Reference: Kruse et al. Systematic Review, Quality Assessment, and Synthesis of Guidelines for Emergency Department Care of Transgender and Gender-diverse People Recommendations for Immediate Action to Improve Care. WJEM December 2023

Date: May 30, 2024

Guest Skeptic: Dr. Kay Dingwell is a rural emergency physician working in Prince County, PEI with a special interest in gender-affirming care and improving the care of trans and gender-diverse patients.

Case: A 16-year-old nonbinary youth on testosterone blockers and oestrogen has come into your emergency department (ED) having twisted their ankle while playing soccer. You learn they are ordering hormones online as they do not have any gender-affirming primary care. You don’t see a large number of trans patients in your ED and you wonder if there might be specific recommendations that can guide your care of this adolescent.

Background: In North America, trans and gender diverse (TGD) people make up 0.3% to 0.6% of the overall population, and up to 4.1% of the adolescent population according to Statistics Canada [1] and The Williams Institute in the US [2].

It has been shown in previous research that TGD individuals have both high ED avoidance due to discrimination, as well as a high need for emergency services due to the impacts of minority stress on this population [3,4].

Trans individuals are at higher risk of experiencing violence, adverse substance use, homelessness, and mental health challenges, among other challenges which may impact their health. These patients often report negative experiences when accessing emergency care, and there is an established lack of research to guide their care in the emergency department.

A group of researchers, including members of the queer community, set out to perform a systematic review, quality assessment, and synthesis of clinical practice guidelines and best practice statements on the care of transgender and gender-diverse individuals at any stage of accessing emergency department care.

Clinical Question: What clinical practice guidelines (CPGs) exist to inform the care of transgender and gender diverse (TGD) patients in the emergency department?

Reference: Kruse et al. Systematic Review, Quality Assessment, and Synthesis of Guidelines for Emergency Department Care of Transgender and Gender-diverse People Recommendations for Immediate Action to Improve Care. WJEM December 2023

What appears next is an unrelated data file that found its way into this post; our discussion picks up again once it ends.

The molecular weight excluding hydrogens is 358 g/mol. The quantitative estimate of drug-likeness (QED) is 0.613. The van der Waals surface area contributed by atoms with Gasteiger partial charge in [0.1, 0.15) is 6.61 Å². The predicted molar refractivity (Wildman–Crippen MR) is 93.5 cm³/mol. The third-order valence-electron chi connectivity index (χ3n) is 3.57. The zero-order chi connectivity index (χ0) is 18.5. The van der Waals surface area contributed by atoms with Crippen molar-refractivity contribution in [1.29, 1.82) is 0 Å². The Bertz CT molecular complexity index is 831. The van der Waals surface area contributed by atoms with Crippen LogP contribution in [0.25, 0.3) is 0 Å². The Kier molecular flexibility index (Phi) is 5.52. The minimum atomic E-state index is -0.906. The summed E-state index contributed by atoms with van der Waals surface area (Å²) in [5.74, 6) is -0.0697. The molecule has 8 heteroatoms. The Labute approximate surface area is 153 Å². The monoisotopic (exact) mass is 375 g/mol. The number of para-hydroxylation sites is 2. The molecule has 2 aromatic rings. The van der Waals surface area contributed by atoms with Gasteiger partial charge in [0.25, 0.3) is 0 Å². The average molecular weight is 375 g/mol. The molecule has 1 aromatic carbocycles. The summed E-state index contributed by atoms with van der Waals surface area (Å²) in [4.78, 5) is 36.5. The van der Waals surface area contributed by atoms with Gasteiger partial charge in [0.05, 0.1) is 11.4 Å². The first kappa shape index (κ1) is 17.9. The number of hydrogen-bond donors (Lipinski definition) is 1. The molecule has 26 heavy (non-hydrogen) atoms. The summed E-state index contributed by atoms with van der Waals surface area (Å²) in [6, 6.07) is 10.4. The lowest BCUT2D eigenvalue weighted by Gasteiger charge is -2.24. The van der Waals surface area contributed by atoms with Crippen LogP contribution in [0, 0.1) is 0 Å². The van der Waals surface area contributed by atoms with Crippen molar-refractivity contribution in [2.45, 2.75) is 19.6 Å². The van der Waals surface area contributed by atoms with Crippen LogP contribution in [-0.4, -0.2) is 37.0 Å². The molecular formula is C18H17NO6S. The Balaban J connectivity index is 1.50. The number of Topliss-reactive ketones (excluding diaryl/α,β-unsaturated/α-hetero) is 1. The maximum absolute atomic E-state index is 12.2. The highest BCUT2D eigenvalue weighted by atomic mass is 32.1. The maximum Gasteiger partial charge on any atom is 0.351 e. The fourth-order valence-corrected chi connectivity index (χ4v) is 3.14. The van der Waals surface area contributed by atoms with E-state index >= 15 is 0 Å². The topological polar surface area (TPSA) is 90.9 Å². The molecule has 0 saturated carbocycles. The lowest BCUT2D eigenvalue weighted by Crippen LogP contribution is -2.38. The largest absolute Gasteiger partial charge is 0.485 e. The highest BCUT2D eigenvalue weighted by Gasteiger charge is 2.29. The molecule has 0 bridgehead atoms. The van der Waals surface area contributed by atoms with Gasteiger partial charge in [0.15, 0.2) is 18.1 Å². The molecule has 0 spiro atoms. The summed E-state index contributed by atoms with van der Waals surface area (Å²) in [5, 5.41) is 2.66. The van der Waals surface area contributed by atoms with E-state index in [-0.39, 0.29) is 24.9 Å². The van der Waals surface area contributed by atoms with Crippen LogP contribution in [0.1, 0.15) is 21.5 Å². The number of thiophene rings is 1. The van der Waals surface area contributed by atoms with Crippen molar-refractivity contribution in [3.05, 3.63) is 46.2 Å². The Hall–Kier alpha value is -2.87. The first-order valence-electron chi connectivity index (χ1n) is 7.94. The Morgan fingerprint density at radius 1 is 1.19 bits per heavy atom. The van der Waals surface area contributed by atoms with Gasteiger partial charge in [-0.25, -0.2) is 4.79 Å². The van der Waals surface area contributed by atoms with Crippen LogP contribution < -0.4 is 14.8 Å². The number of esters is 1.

• Population: Transgender and gender-diverse populations of any age, in any setting, region, or nation. It included both medical and paramedical care within these groups.
    • Exclusions: Not a guideline or best practice statement, or guidelines/BPS not relating to TGD patients or ED care, full text not available, or not in English
  • Intervention: There was no intervention. The study looked at implementing clinical practice guidelines (CPG) and best practice statements (BPS) for the care of TGD individuals in ED.
  • Comparison: The guidelines and statements were assessed against quality standards using the AGREE-II and AGREE-REX criteria, rather than comparing different types of care or interventions against each other.
  • Primary Outcome: The identification and assessment of the quality and applicability of guideline recommendations relevant to ED care of TGD people.

Authors’ Conclusions:This is the most comprehensive review of clinical practice guidelines and best practice statements for ED care of transgender-diverse populations to date and reveals several important actionable recommendations for the care of TGD people in the emergency department.”

Quality Checklist for Therapeutic Systematic Reviews:

  1. The clinical question is sensible and answerable. Yes
  2. The search for studies was detailed and exhaustive. No
  3. The primary studies were of high methodological quality. Unsure
  4. The assessment of studies were reproducible. Yes
  5. The outcomes were clinically relevant. Yes
  6. There was low statistical heterogeneity for the primary outcomes. No
  7. The treatment effect was large enough and precise enough to be clinically significant. No
  8. Conflicts of Interest: There were no financial conflicts of interest or sources of funding to declare.